This May, the World Health Organization (WHO) named its new Director-General Dr. Tedros Adhanom Chebreyesus, the first African to ever lead the WHO. During his candidacy, he spoke powerfully about the challenges of people trying to survive with diabetes in low- and middle-income countries, including his native Ethiopia, where the Ethiopian Diabetes Association became the nation’s first patient-based association.
Today is World Diabetes Day, and the era when the disease was primarily a “wealthy nation” problem are over. In the developing world, we are witnessing a shift, where communicable diseases such as malaria are on the decline while chronic diseases like cancer and diabetes are on the rise. An estimated 422 million adults worldwide were living with diabetes in 2014, according to the WHO. Global prevalence has nearly doubled since 1980. Shockingly, nearly nine percent of the world’s adult population is now diabetic.
Rates are rising faster in low- and middle-income countries than in high-income countries. The greatest global increases are in Pacific island nations, followed by the Middle East and North Africa in countries like Egypt, Jordan and Saudi Arabia, according to a 2016 study. American Samoa had the highest diabetes rate in the world, with more than 30 percent of the population afflicted.
Globally, more than 11 percent of all adults with the disease live in China. Meanwhile, Pakistan, Mexico and Indonesia – where age-adjusted diabetes rates have doubled – are all now in the top 10 countries with the highest percentage of cases.
Here in the United States, more than 100 million adults have either diabetes or prediabetes, a condition that often leads to type 2 diabetes within five years if left unaddressed. Diabetes was the seventh leading cause of death in America in 2015.
In the face of these troubling statistics, the world’s three largest insulin makers and their foundations have stepped up to make significant contributions to expand access to treatment around the world.
Eli Lilly, which launched the first commercial insulin in 1923, made a $30 million commitment to combat non-communicable diseases – with a special focus on the diabetes epidemic in Brazil, India, Mexico, and South Africa. Lilly’s approach has focused on researching new models of care, sharing evidence-based findings, and helping to replicate and scale up best practices to help countries create better functioning healthcare delivery systems. The company has also committed to donate 800,000 vials of insulin to children and has created an educational tool to help people learn to manage diabetes in 121 countries. Additionally, Lilly’s BRIDGES program made a $10 million educational grant to fund research projects to create cost-effective interventions to help prevent and control diabetes in at-risk societies.
Novo Nordisk has committed $329 million to the World Diabetes Foundation from 2001 to 2024 for programs supporting diabetes treatment, prevention and special interventions with at-risk populations. The organization focuses on foot care so diabetics get treatment before amputation is necessary; eye care so health care professionals in 25 countries have the training they need to screen diabetic retinopathy and prevent blindness; and gestational diabetes in pregnant women to prevent adverse effects on the baby. Novo Nordisk also has a Native American Health Initiative that funds mobile medical units on reservations and provides scholarships for tribe members to be certified as diabetes educators.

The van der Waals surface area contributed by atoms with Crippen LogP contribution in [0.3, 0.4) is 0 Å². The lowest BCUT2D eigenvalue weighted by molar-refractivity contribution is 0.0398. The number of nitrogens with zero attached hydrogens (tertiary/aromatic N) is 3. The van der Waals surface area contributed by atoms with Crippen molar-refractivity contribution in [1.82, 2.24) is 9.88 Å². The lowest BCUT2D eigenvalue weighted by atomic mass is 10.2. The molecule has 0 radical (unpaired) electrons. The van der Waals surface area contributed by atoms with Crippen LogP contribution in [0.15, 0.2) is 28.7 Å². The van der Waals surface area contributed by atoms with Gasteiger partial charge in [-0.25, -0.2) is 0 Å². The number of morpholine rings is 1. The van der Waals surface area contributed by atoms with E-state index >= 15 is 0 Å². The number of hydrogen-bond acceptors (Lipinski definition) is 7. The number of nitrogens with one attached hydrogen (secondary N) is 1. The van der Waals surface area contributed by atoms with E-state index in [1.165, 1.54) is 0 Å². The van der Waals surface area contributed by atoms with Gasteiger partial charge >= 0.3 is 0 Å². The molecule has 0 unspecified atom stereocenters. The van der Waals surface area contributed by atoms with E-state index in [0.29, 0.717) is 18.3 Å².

Sanofi is working with Handicap International to target the diabetes crisis in Nicaragua, Philippines, Burundi, Kenya and Tanzania. The goal is to improve the health care systems in these countries through community and school outreach; the training of nursing staffs; better epidemiological surveillance for diabetes; and improved care for diabetics with hemiplegia, vision problems and amputation. Sanofi has targeted diabetes prevention and treatment among its 34 multi-year programs that provide medical care for more than 1 million people and train 4,100 health care workers in 35 countries. Sanofi has worked through the International Diabetes Foundation to educate school children about diabetes prevention and management in places like New Delhi, India. Sanofi’s Foundation for North America has donated free insulin to serve more than 20,000 young people attending diabetes camps.
Diabetes is a global epidemic that requires an “all of the above” strategy to address. Promoting exercise and healthy diets will help stop the disease before it starts. Providing access to glucose testing in health settings will lead to earlier diagnosis and better care. Biopharmaceutical companies working in partnership with governments and medical professionals will help expand access to screening and treatment and improve local health care systems. There’s still much work to be done, and the biopharmaceutical industry will continue to utilize its resources, expertise and assistance programs to help patients and mitigate the impacts of this growing global health crisis.